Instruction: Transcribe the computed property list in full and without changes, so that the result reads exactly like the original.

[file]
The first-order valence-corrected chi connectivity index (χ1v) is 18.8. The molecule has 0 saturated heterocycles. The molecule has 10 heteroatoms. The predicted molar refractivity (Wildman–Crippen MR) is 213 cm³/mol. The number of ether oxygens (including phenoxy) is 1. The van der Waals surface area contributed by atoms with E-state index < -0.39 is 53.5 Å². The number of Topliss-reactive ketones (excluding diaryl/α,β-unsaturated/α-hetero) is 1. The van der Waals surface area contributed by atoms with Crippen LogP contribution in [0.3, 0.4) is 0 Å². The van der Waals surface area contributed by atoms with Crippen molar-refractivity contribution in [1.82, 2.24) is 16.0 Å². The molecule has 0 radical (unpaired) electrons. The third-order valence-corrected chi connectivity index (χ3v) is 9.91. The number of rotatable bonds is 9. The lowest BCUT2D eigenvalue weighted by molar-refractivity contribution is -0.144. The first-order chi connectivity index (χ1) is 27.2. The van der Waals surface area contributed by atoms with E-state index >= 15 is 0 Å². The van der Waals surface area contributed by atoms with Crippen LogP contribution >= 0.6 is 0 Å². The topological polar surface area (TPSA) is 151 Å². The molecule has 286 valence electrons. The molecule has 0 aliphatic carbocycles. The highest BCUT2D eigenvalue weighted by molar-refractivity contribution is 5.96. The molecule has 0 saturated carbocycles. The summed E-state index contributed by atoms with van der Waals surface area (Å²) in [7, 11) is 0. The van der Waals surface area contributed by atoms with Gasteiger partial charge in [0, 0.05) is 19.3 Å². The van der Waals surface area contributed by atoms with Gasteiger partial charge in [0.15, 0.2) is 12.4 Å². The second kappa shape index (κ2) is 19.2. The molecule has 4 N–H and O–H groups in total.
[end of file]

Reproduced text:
The first-order valence-corrected chi connectivity index (χ1v) is 18.8. The molecule has 0 saturated heterocycles. The molecule has 10 heteroatoms. The predicted molar refractivity (Wildman–Crippen MR) is 213 cm³/mol. The number of ether oxygens (including phenoxy) is 1. The van der Waals surface area contributed by atoms with E-state index < -0.39 is 53.5 Å². The number of Topliss-reactive ketones (excluding diaryl/α,β-unsaturated/α-hetero) is 1. The van der Waals surface area contributed by atoms with Crippen LogP contribution in [0.3, 0.4) is 0 Å². The van der Waals surface area contributed by atoms with Crippen molar-refractivity contribution in [1.82, 2.24) is 16.0 Å². The molecule has 0 radical (unpaired) electrons. The third-order valence-corrected chi connectivity index (χ3v) is 9.91. The number of rotatable bonds is 9. The lowest BCUT2D eigenvalue weighted by molar-refractivity contribution is -0.144. The first-order chi connectivity index (χ1) is 27.2. The van der Waals surface area contributed by atoms with E-state index >= 15 is 0 Å². The van der Waals surface area contributed by atoms with Crippen LogP contribution >= 0.6 is 0 Å². The topological polar surface area (TPSA) is 151 Å². The molecule has 286 valence electrons. The molecule has 0 aliphatic carbocycles. The highest BCUT2D eigenvalue weighted by molar-refractivity contribution is 5.96. The molecule has 0 saturated carbocycles. The summed E-state index contributed by atoms with van der Waals surface area (Å²) in [7, 11) is 0. The van der Waals surface area contributed by atoms with Gasteiger partial charge in [0, 0.05) is 19.3 Å². The van der Waals surface area contributed by atoms with Gasteiger partial charge in [0.15, 0.2) is 12.4 Å². The second kappa shape index (κ2) is 19.2. The molecule has 4 N–H and O–H groups in total.